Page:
Emerging applications of very large scale optimization, such as the analysis of ``big data'', radiotherapy treatment planning utilizing a large number of beam directions, and stochastic optimization with a large number of scenarios modeling various sources of uncertainty all call for novel approaches to linear and nonlinear optimization that can identify crude, roughly optimal solutions quickly, rather than computing optimal solutions with high precision.

The most efficient methods for medium-to-large scale linear and conic programming are interior point methods. These are second-order methods, requiring the computation of a Newton step in every iteration. They are not suitable for very large scale applications, because even the computation of a single Newton step requires too much time and memory.

The aim of this REU project is to identify and compare easily implementable first-order methods for linear optimization, and explore possible generalizations to conic optimization, especially second-order cone programming and semidefinite programming.

Project 5: Modeling Cardiovascular Dynamics During Blood Withdrawal
Advisor: Dr. Andrea Arnold
Faculty co-advisor: Mette Olufsen
Graduate mentor: Michael Frank

The body continuously regulates system properties to maintain blood pressure at homeostasis, which prevents us from fainting or feeling light-headed during everyday activities. This project aims at understanding how system properties are controlled during blood withdrawal. It is of importance to understand not only how the body reacts to injury, but also the effect that giving blood has on the body. One question that could be addressed is how long you should rest before driving home after donating blood.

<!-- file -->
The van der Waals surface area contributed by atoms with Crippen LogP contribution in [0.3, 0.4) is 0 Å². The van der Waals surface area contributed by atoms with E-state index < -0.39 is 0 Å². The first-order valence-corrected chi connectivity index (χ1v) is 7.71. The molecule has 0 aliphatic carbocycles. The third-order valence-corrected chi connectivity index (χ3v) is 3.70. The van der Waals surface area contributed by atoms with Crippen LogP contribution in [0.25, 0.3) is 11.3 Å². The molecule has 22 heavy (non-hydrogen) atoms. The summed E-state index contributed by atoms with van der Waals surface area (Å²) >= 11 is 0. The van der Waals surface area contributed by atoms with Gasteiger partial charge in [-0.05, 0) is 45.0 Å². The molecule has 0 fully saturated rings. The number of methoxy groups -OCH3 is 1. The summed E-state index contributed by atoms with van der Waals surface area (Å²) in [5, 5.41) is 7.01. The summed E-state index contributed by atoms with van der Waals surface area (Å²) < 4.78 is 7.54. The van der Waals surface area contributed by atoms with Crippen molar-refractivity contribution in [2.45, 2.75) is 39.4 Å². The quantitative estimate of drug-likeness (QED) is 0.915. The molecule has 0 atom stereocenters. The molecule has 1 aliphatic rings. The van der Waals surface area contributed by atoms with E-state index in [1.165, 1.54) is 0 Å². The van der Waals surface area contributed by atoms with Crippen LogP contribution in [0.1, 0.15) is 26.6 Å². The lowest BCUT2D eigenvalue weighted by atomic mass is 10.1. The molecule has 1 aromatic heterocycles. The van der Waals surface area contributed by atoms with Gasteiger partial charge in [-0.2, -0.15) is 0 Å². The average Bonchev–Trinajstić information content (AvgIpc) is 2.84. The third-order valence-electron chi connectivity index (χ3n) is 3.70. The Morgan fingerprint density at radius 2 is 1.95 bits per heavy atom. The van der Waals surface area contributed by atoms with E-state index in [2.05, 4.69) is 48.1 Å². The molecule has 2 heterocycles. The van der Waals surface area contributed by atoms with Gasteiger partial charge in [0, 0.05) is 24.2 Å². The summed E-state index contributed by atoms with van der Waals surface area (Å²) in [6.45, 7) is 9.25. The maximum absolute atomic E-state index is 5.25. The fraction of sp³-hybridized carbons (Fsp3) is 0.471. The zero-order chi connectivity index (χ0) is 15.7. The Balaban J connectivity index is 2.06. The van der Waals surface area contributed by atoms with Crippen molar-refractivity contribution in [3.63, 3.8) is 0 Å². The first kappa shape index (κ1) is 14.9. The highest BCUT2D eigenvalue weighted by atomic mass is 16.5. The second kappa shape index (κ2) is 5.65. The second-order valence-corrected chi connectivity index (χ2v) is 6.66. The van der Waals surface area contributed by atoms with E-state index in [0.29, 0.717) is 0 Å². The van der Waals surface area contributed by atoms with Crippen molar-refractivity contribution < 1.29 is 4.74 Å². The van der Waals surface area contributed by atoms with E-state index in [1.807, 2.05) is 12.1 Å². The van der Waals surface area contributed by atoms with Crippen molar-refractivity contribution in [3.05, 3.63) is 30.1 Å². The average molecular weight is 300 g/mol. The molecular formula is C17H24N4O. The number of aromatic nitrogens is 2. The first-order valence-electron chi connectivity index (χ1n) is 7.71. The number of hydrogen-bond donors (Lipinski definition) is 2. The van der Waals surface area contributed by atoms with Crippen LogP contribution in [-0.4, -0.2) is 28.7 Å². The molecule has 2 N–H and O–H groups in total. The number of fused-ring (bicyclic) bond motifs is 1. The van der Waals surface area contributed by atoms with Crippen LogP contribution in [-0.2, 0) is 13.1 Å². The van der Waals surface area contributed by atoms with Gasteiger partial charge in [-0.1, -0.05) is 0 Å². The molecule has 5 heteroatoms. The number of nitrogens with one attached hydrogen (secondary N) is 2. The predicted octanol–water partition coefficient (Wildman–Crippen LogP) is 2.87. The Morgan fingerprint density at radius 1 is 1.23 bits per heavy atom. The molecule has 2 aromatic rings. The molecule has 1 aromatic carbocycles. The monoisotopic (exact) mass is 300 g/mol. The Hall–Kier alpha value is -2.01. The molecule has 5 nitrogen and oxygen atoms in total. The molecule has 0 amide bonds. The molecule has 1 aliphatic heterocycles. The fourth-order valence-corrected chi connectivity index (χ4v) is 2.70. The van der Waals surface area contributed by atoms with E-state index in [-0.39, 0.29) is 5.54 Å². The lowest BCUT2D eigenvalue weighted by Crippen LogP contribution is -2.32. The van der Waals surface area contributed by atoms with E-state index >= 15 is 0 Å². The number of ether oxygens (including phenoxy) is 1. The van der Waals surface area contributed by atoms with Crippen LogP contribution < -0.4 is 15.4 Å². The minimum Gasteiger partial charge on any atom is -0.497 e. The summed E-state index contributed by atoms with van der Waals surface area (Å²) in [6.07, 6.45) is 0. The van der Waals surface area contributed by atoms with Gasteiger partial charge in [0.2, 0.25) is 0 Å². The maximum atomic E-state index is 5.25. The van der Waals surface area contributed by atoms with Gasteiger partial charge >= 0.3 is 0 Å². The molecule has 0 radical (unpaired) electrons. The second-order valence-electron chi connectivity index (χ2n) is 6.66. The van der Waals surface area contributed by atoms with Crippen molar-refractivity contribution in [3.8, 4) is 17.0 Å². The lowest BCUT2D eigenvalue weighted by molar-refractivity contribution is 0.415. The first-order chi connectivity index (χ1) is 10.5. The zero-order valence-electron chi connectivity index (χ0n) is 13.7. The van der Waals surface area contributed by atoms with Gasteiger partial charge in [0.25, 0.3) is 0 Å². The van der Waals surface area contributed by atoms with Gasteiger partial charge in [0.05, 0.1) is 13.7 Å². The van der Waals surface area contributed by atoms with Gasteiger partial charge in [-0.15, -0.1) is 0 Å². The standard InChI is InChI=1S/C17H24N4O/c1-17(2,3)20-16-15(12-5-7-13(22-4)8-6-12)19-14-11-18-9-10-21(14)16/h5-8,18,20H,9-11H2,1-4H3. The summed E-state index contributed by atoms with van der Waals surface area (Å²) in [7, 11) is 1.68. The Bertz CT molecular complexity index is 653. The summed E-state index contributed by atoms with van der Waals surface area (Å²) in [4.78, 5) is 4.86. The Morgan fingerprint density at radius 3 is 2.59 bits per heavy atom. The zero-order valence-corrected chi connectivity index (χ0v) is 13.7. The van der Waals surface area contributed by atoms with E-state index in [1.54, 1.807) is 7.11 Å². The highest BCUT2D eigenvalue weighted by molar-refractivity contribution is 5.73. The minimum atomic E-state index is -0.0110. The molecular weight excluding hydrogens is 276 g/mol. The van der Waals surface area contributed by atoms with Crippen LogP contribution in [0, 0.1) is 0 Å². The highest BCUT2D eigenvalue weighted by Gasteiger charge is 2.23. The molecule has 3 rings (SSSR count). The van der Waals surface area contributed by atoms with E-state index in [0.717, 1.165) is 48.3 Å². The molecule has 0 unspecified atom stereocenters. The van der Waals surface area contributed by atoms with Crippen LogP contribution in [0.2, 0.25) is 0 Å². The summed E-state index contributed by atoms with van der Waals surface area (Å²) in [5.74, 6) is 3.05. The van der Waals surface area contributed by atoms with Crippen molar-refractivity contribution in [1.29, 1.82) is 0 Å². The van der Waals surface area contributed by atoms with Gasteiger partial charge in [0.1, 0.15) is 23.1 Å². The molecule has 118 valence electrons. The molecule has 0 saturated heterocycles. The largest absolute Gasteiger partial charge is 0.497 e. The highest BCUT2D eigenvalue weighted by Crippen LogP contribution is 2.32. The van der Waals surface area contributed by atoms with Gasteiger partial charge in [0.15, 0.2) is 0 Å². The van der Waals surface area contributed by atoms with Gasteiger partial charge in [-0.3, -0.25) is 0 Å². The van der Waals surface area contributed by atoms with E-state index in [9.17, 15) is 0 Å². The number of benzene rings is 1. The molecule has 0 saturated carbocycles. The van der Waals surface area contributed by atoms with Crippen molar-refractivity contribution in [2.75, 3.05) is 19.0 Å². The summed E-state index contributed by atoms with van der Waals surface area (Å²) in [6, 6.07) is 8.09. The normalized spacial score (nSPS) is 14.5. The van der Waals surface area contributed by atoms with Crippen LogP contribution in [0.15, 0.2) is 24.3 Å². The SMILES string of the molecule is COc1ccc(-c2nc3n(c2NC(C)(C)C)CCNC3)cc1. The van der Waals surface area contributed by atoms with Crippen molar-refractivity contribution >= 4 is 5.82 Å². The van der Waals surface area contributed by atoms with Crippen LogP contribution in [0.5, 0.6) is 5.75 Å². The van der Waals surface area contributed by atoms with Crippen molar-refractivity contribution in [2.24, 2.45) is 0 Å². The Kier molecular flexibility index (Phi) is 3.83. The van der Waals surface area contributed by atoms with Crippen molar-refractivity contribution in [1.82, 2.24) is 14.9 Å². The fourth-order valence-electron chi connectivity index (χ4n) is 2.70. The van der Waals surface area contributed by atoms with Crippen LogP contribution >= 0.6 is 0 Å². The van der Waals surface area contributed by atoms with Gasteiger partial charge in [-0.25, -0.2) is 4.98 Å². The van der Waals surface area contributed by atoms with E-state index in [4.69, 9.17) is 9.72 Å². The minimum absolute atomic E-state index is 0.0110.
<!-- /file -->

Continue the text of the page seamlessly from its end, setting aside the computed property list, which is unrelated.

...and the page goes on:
More specifically, we plan to develop a compartment model predicting cardiovascular dynamics. This model will be validated against experimental pressure and volume data measured in the hearts of rats and pigs. Data will be made available from collaborators at the University of Michigan. During blood withdrawal blood volume is reduced, and to maintain blood pressure, heart rate is increased along with vascular resistance and cardiac contractility (i.e., the heart will pump faster and use more power to do so, causing the muscles to contract more). These physiological properties are represented by model parameters, and the objective is to understand how these parameters change in time to predict experimental observations. We plan to use Bayesian filtering techniques (such as the Kalman filter) and piecewise linear splines to estimate the time-varying dynamics. In addition to determining how parameters change, Bayesian filtering provides a measure of uncertainty in the parameter estimates.